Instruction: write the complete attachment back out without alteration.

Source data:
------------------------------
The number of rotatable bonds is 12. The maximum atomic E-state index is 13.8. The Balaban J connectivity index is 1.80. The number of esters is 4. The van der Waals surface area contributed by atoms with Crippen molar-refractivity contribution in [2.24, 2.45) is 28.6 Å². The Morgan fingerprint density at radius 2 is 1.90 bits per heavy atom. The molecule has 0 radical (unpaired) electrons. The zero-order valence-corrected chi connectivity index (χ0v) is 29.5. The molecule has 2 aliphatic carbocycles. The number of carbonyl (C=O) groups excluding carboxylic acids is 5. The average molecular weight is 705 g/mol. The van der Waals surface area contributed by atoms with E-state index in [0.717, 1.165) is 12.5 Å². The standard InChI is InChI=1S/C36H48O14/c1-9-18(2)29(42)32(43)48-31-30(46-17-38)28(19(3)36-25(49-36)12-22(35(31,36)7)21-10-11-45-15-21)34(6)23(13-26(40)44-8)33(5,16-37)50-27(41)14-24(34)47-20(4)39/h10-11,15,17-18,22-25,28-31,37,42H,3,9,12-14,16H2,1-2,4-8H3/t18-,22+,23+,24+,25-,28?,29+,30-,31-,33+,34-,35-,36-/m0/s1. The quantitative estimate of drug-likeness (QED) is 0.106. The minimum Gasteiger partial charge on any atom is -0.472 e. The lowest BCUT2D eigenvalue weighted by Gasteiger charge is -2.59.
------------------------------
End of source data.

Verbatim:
The number of rotatable bonds is 12. The maximum atomic E-state index is 13.8. The Balaban J connectivity index is 1.80. The number of esters is 4. The van der Waals surface area contributed by atoms with Crippen molar-refractivity contribution in [2.24, 2.45) is 28.6 Å². The Morgan fingerprint density at radius 2 is 1.90 bits per heavy atom. The molecule has 0 radical (unpaired) electrons. The zero-order valence-corrected chi connectivity index (χ0v) is 29.5. The molecule has 2 aliphatic carbocycles. The number of carbonyl (C=O) groups excluding carboxylic acids is 5. The average molecular weight is 705 g/mol. The van der Waals surface area contributed by atoms with E-state index in [0.717, 1.165) is 12.5 Å². The standard InChI is InChI=1S/C36H48O14/c1-9-18(2)29(42)32(43)48-31-30(46-17-38)28(19(3)36-25(49-36)12-22(35(31,36)7)21-10-11-45-15-21)34(6)23(13-26(40)44-8)33(5,16-37)50-27(41)14-24(34)47-20(4)39/h10-11,15,17-18,22-25,28-31,37,42H,3,9,12-14,16H2,1-2,4-8H3/t18-,22+,23+,24+,25-,28?,29+,30-,31-,33+,34-,35-,36-/m0/s1. The quantitative estimate of drug-likeness (QED) is 0.106. The minimum Gasteiger partial charge on any atom is -0.472 e. The lowest BCUT2D eigenvalue weighted by Gasteiger charge is -2.59.